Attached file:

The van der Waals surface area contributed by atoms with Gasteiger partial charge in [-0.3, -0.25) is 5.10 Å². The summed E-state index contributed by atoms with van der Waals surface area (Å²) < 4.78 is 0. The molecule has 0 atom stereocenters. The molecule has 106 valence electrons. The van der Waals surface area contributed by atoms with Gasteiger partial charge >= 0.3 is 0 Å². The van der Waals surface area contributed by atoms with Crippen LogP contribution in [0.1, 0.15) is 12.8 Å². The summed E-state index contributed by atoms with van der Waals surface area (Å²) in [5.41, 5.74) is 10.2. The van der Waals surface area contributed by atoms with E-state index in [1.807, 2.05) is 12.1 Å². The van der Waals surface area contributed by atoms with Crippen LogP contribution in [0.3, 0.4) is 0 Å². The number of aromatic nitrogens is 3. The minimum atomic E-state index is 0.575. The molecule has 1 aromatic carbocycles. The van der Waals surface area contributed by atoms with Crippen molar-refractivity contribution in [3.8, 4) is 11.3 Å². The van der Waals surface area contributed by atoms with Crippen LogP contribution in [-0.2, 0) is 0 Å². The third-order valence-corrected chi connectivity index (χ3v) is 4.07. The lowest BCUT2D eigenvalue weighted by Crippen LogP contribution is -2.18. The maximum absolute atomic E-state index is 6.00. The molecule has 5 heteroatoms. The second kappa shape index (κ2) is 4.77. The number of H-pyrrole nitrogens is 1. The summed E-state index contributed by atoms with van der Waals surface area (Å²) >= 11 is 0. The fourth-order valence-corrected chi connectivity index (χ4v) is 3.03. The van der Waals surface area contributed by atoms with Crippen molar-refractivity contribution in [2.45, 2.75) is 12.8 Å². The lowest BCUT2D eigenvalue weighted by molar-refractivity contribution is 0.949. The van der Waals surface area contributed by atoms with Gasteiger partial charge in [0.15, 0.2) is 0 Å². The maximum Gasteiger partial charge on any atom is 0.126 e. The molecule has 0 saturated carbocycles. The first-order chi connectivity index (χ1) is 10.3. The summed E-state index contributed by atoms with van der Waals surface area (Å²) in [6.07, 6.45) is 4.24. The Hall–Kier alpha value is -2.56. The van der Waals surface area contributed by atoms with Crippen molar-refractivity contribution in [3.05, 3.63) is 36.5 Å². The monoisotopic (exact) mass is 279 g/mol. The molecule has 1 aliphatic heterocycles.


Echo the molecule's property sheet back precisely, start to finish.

The van der Waals surface area contributed by atoms with Gasteiger partial charge in [-0.3, -0.25) is 5.10 Å². The summed E-state index contributed by atoms with van der Waals surface area (Å²) < 4.78 is 0. The molecule has 0 atom stereocenters. The molecule has 106 valence electrons. The van der Waals surface area contributed by atoms with Gasteiger partial charge >= 0.3 is 0 Å². The van der Waals surface area contributed by atoms with Crippen LogP contribution in [0.1, 0.15) is 12.8 Å². The summed E-state index contributed by atoms with van der Waals surface area (Å²) in [5.41, 5.74) is 10.2. The van der Waals surface area contributed by atoms with E-state index in [1.807, 2.05) is 12.1 Å². The van der Waals surface area contributed by atoms with Crippen LogP contribution in [0.3, 0.4) is 0 Å². The number of aromatic nitrogens is 3. The minimum atomic E-state index is 0.575. The molecule has 1 aromatic carbocycles. The van der Waals surface area contributed by atoms with Crippen molar-refractivity contribution in [3.8, 4) is 11.3 Å². The van der Waals surface area contributed by atoms with Crippen LogP contribution in [-0.2, 0) is 0 Å². The third-order valence-corrected chi connectivity index (χ3v) is 4.07. The lowest BCUT2D eigenvalue weighted by Crippen LogP contribution is -2.18. The maximum absolute atomic E-state index is 6.00. The molecule has 5 heteroatoms. The second kappa shape index (κ2) is 4.77. The number of H-pyrrole nitrogens is 1. The summed E-state index contributed by atoms with van der Waals surface area (Å²) >= 11 is 0. The fourth-order valence-corrected chi connectivity index (χ4v) is 3.03. The van der Waals surface area contributed by atoms with Crippen molar-refractivity contribution in [2.45, 2.75) is 12.8 Å². The lowest BCUT2D eigenvalue weighted by molar-refractivity contribution is 0.949. The van der Waals surface area contributed by atoms with Gasteiger partial charge in [0.15, 0.2) is 0 Å². The maximum Gasteiger partial charge on any atom is 0.126 e. The molecule has 0 saturated carbocycles. The first-order chi connectivity index (χ1) is 10.3. The summed E-state index contributed by atoms with van der Waals surface area (Å²) in [6.07, 6.45) is 4.24. The Hall–Kier alpha value is -2.56. The van der Waals surface area contributed by atoms with Crippen molar-refractivity contribution in [3.05, 3.63) is 36.5 Å². The monoisotopic (exact) mass is 279 g/mol. The molecule has 1 aliphatic heterocycles.